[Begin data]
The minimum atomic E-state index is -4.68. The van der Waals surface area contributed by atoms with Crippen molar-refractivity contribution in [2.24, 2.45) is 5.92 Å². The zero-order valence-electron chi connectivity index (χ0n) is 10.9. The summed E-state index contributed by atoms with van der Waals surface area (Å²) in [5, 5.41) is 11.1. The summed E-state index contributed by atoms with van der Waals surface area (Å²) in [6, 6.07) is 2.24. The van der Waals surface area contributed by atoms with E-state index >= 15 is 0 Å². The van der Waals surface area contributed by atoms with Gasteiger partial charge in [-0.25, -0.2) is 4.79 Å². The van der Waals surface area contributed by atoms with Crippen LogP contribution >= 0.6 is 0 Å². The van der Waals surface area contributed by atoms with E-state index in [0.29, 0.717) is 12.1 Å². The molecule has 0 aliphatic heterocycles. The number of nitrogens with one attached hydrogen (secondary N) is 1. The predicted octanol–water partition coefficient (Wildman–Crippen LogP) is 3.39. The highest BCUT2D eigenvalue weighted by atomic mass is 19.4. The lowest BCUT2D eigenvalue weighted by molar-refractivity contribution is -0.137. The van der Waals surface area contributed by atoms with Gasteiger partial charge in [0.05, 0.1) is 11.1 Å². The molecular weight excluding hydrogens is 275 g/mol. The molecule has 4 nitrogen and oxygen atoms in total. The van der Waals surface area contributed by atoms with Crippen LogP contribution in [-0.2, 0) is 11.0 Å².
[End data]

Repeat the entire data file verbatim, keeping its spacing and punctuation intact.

The minimum atomic E-state index is -4.68. The van der Waals surface area contributed by atoms with Crippen molar-refractivity contribution in [2.24, 2.45) is 5.92 Å². The zero-order valence-electron chi connectivity index (χ0n) is 10.9. The summed E-state index contributed by atoms with van der Waals surface area (Å²) in [5, 5.41) is 11.1. The summed E-state index contributed by atoms with van der Waals surface area (Å²) in [6, 6.07) is 2.24. The van der Waals surface area contributed by atoms with E-state index >= 15 is 0 Å². The van der Waals surface area contributed by atoms with Gasteiger partial charge in [-0.25, -0.2) is 4.79 Å². The van der Waals surface area contributed by atoms with Crippen LogP contribution >= 0.6 is 0 Å². The van der Waals surface area contributed by atoms with E-state index in [0.29, 0.717) is 12.1 Å². The molecule has 0 aliphatic heterocycles. The number of nitrogens with one attached hydrogen (secondary N) is 1. The predicted octanol–water partition coefficient (Wildman–Crippen LogP) is 3.39. The highest BCUT2D eigenvalue weighted by atomic mass is 19.4. The lowest BCUT2D eigenvalue weighted by molar-refractivity contribution is -0.137. The van der Waals surface area contributed by atoms with Gasteiger partial charge in [0.05, 0.1) is 11.1 Å². The molecular weight excluding hydrogens is 275 g/mol. The molecule has 4 nitrogen and oxygen atoms in total. The van der Waals surface area contributed by atoms with Crippen LogP contribution in [-0.2, 0) is 11.0 Å².